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At some churches, passion plays are no longer an Easter tradition

Adorned with a makeshift crown of thorns, a crimson-drenched Ernesto Jose hangs limp on a cross outside Resurrection Catholic Church in Riverview.

Men dressed as Roman soldiers torment him, pacing back and forth before a backdrop painted to look like Jerusalem.

"Just die," they shout. "You're a liar! You're a heretic!"

Grown men and women in the audience weep as the actor portraying Jesus cries out in agony. Children whimper and avert their eyes. Desensitized teens whisper gossip or surf the Internet on their smart phones.

"I've seen this play so many times, I know it by heart," Estella Dominguez, 16, says between typing messages on her BlackBerry. "I'm used to it."

Passion plays depicting the death and resurrection of Jesus Christ date back centuries. Increasingly, some churches question whether they still appeal to people today. Many pastors view Easter as a time to reach nonbelievers, some of whom might be put off by the violent portrayal of Christ's final days. So at a time when the pews fill with visitors, they aim to present a more palatable worship experience.

Only 42 percent of Americans who celebrate Easter associate the holiday with the resurrection, according to the Barna Group, a California research firm that conducts studies on religious topics.

Re-enactments have undergone scrutiny in the last decade, especially after the 2004 release of Mel Gibson's blockbuster film The Passion of the Christ. Many critics deemed the film anti-Semitic for blaming Jews for the death of Christ.

Since then, churches nationwide have altered their approach to telling the traditional Easter story by changing dialogue, toning down violence in productions, or shutting them down altogether.

Many ministries such as Bell Shoals Baptist Church in Brandon and Idlewild Baptist Church in Lutz have replaced high-cost dramas with egg hunts and music programs. Other churches attempt to draw crowds to Easter services by featuring performances by secular recording artists or well-known gospel singers.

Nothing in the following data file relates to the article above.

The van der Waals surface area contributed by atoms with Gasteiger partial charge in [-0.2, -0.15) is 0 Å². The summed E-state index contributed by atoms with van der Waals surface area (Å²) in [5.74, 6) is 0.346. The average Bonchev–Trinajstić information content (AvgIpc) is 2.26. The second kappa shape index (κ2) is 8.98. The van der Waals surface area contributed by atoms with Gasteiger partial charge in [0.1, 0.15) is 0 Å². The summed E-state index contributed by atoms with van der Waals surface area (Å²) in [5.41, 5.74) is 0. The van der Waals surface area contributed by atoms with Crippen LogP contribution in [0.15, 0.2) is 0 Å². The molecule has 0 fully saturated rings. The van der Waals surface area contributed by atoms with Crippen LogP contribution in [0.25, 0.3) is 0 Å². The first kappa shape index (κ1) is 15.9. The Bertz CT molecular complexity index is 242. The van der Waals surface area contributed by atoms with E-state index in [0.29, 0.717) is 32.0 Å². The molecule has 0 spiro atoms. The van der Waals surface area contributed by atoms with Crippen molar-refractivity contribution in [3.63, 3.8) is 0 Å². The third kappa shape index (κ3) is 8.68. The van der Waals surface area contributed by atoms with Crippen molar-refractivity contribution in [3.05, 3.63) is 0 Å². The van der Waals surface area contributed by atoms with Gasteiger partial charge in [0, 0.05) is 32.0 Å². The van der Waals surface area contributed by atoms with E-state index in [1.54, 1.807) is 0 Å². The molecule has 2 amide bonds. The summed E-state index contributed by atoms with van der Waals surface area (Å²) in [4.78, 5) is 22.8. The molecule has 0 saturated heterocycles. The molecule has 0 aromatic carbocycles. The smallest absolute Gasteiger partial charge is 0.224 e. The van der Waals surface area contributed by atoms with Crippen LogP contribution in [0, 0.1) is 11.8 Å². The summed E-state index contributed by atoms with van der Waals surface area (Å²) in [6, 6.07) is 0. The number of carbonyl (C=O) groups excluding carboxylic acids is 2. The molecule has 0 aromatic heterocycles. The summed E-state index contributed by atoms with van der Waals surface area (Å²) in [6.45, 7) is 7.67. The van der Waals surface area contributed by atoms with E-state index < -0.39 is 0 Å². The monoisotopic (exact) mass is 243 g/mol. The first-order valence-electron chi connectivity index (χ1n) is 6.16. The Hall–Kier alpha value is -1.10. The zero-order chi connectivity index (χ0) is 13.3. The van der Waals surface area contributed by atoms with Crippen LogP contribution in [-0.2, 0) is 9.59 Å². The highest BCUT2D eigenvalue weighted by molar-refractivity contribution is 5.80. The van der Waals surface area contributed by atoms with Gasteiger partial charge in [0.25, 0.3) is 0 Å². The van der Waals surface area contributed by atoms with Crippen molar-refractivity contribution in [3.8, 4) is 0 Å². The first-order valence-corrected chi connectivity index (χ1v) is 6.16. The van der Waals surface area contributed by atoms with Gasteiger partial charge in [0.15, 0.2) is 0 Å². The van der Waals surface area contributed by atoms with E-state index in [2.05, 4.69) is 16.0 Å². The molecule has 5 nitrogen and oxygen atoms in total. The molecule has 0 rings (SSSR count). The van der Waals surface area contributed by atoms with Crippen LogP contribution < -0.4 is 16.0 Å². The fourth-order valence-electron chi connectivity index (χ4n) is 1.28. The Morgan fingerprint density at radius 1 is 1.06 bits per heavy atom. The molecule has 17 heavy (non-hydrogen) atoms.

"We're looking at what's effective for the times," said Doug Crawley, pastor of music and worship at Bell Shoals. "We want to reach out to the secular community."

Several factors may influence a church's decision whether or not to produce a passion play, said Robert Cundiff, master of religious studies and professor of dramatic arts at Clearwater Christian College.

"There's the cost and the work involved in it," he said. "Young children may be shocked and disturbed by it."

Idlewild's drama became cost-prohibitive when the church moved from its Bearss Avenue location to a larger property in Lutz. Staging the production there would have required more sets, decoration and lighting, so the church opted out. Instead, it added a Saturday evening worship service to compete with neighboring churches that offer multiple services throughout the weekend.

"Rather than take the drama approach, we decided to focus on preaching to influence more people," said Ron Upton, Idlewild's music minister. "We think about what appeals to young families."

Passion plays are traditionally violent and hard to watch, Cundiff said. Jesus is whipped, dragged, kicked and forced to carry the weight of the cross. Directors often warn parents that some scenes are unsuitable for children, a tough sell to nonbelievers unaccustomed to traditional church doctrine.

Non-Christians didn't typically attend Bell Shoal's play, A Journey to Jesus, at the Florida State Fairgrounds, Crawley said. The curtain fell on the show after 2003. Since then, the church has celebrated Easter with the tag line A Celebration for the Whole Family.

But not everyone is willing to let the passion die down.

The Story of Jesus, also known as Florida's Passion Play, attracts about 15,000 people annually to an outdoor theater in Wauchula with a budget of $250,000. The production features 250 actors, 150 live animals and a 250-foot long set with a man-dug river and palm trees. Ticket sales and donations pay for the show.

"It's a production of epic proportions," said Mike Graham, the play's director and producer. "As far as we're concerned it will never become outdated, but it may get harder to get people to come and watch it."

Erik Olson, director of Prayer in the Garden, Trial and Death of Jesus Christ at Resurrection Catholic Church, said the story never gets old. The church's production, written by Monsignor Antonio Diez and first performed in 1987, lasts two hours and brings in close to 500 people each year. Audience members follow actors through a series of scenes set up on church property.

"We do it because it does bring new people to the church," Olson said. "It does influence young people."

Gilbert Bastin, 19, said the play helped him build a relationship with Christ.

"The first time I saw it, it really impacted me," he said. "Watching it, it's hard to deny it, that (Jesus) really did that. That's around the time I started to come back to church."

An hour and forty-five minutes into the play at Resurrection, Ernesto Jose disappears behind a wall that represents the tomb of Christ. He washes the fake blood from his skin, prays silently and prepares to re-emerge a king.

Out front, a mother reprimands her son for skateboarding through the church parking lot during the show.

A boy sits under a tree playing video games.

In the background, the Hallelujah Chorus plays.

Sarah Whitman can be reached at (813) 661-2439 or

At some churches, passion plays are no longer an Easter tradition 04/21/11 [Last modified: Thursday, April 21, 2011 10:44pm]
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